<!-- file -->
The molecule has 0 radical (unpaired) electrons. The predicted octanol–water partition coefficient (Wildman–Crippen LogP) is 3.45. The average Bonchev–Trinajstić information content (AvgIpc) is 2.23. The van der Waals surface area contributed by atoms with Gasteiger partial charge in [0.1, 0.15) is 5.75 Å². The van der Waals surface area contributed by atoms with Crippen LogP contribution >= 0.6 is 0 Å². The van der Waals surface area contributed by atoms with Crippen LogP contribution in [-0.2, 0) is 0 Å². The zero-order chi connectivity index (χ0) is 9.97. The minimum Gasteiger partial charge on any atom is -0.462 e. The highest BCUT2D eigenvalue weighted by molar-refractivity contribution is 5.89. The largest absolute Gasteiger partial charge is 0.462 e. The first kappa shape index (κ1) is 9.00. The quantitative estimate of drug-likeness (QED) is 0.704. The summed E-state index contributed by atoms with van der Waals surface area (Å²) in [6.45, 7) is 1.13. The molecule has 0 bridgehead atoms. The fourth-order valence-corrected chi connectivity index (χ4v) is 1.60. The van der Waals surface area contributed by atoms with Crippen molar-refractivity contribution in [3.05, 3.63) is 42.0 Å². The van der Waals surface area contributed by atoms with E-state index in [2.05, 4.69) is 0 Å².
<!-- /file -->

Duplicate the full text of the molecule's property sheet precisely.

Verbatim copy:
The molecule has 0 radical (unpaired) electrons. The predicted octanol–water partition coefficient (Wildman–Crippen LogP) is 3.45. The average Bonchev–Trinajstić information content (AvgIpc) is 2.23. The van der Waals surface area contributed by atoms with Gasteiger partial charge in [0.1, 0.15) is 5.75 Å². The van der Waals surface area contributed by atoms with Crippen LogP contribution >= 0.6 is 0 Å². The van der Waals surface area contributed by atoms with Crippen LogP contribution in [-0.2, 0) is 0 Å². The zero-order chi connectivity index (χ0) is 9.97. The minimum Gasteiger partial charge on any atom is -0.462 e. The highest BCUT2D eigenvalue weighted by molar-refractivity contribution is 5.89. The largest absolute Gasteiger partial charge is 0.462 e. The first kappa shape index (κ1) is 9.00. The quantitative estimate of drug-likeness (QED) is 0.704. The summed E-state index contributed by atoms with van der Waals surface area (Å²) in [6.45, 7) is 1.13. The molecule has 0 bridgehead atoms. The fourth-order valence-corrected chi connectivity index (χ4v) is 1.60. The van der Waals surface area contributed by atoms with Crippen molar-refractivity contribution in [3.05, 3.63) is 42.0 Å². The van der Waals surface area contributed by atoms with E-state index in [2.05, 4.69) is 0 Å².